Indianapolis, Indiana, USA
|An antelope in South Africa. (verified free-to-use image)|
Klaus Shawano’s abduction of the Ojibwe woman Sweetheart Calico in Louise Erdrich’s novel The Antelope Wife is hardly a congenial affair. He leads her to his van — nervous, not speaking — and gives her a cup of hot tea, which he refers to as “a sleep tea, a love tea.”1 After she drinks the tea, her attitude changes. “She sips the tea and looks at me with dreaming apprehension as though I’m a new thing on earth,” Erdrich writes. “Her eyes soften, her lips part. Suddenly, she leans back and falls hard asleep.”2 There is no doubt that, as Klaus claims, his brew is indeed a “sleep tea.” But is it also a “rape tea”?
Klaus begins his account with a disclaimer: “I can only say that for what happens next I have no adequate excuse.”3 He tells the reader that the way he wants Sweetheart Calico is “maybe desperate … maybe even wrong.” 4 His “love” is one-sided, yet he purports to understand what Sweetheart Calico wants — in his mind, him. His lust is “new … a way that wasn’t the way of the girls’ father.”5 He leads her to his van; plays soft music; gives her the tea; tells her everything will be alright. And, after drinking the tea, she drifts off to sleep.
The fact that Klaus, who otherwise justifies his actions in abducting the antelope wife as the product of love, can admit that he behaved maybe desperately, maybe even wrongly, is the reader’s clue that, yes, he was very much at fault. Why would he need to “excuse” his behavior if Sweetheart Calico was now a willing participant, a former target who had since become his lover?
Every element of the van scene reeks of compulsion and theft of free will. Klaus soothes the antelope wife in an unfamiliar environment by playing her music, reassuring her, pampering her, building a misplaced trust, and finally convincing her to drink the tea.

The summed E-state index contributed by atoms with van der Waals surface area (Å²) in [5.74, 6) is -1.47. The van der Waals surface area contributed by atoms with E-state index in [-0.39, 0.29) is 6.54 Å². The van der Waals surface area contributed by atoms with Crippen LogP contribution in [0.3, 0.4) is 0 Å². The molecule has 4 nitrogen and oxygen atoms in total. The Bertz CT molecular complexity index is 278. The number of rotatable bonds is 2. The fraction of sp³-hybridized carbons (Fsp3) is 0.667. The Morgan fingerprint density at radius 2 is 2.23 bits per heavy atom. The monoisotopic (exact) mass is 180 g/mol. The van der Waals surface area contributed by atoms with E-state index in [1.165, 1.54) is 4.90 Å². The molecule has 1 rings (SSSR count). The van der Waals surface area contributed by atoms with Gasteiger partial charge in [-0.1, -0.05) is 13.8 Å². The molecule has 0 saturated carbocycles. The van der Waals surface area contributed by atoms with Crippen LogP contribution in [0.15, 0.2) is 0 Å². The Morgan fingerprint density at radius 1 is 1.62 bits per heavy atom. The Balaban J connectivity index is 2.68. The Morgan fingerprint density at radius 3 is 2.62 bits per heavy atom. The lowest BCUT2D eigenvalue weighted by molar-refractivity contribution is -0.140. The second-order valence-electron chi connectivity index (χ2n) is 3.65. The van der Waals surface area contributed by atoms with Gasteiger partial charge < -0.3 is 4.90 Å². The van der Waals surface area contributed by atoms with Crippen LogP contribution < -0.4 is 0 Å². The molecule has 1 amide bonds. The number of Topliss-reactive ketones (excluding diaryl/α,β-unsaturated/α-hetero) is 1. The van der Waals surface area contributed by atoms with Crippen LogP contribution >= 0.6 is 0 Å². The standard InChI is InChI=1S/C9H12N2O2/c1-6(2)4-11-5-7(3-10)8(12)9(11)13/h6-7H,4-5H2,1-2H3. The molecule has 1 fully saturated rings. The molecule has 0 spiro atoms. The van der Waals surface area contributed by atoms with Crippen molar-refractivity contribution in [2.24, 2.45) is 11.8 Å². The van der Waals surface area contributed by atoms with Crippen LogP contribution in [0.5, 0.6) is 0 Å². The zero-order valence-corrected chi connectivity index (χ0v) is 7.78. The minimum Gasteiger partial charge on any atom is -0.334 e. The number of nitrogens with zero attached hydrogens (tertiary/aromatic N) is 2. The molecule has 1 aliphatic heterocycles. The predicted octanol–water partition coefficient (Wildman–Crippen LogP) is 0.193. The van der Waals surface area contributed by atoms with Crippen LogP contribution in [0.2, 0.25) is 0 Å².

After incapacitating Sweetheart Calico, Klaus drives her to a North Dakota motel, where he effectively imprisons her. “I adore her. I’ll do anything for her,” he tells the reader. “Except let her go.”6 His beloved “dials and dials long-distance numbers” all day, trying to reach someone, anyone in Montana.7 “Weeping, weeping, she cries the whole day away,” he says.8 Yet her behavior changes dramatically — one moment “she’ll rage at me for days with her eyes, bare her teeth, stomp on my feet with her heeled boots if I get near enough to try for a kiss.”9 But then, just as quickly, “she’ll turn herself into the most loving companion.”10 What triggers this change? Is it an unspoken fact that Klaus is drugging Sweetheart Calico to keep her imprisoned?
After all, Klaus never takes responsibility for his role in her abduction. The blame for his actions lies with her, and her alone. “Her lying next to me in the deepest night, breathing quiet in love, in trust,” he says. “Her hand in mine, her wicked hoof.”11 It is not, in his mind, he who is wicked for abducting her — she was asking for it by being so irresistible. What else, he asks, was he supposed to do but claim her by any means necessary? Such colonial thinking hardly renders it implausible that he would resort to drugging her to subdue her. It is also significant that the brewing of the “sleep tea” is not a behavior unique to Klaus.12 He claims that “us Ojibwas have a few teas we brew for very special occasions. This is one. A sleep tea, a love tea.”13 If we can indeed read his brew as a “rape tea,” the prevalence of brewing it in Ojibwa society — at least, according to Klaus — would suggest a cultural tolerance for rape.14 Of course, the reader cannot take his claim that tea-brewing is so prevalent at face value, as he has hardly proven himself a reliable narrator as an interpreter of Sweetheart Calico’s feelings. But if Klaus is telling the truth, the Ojibwa practice raises a few questions.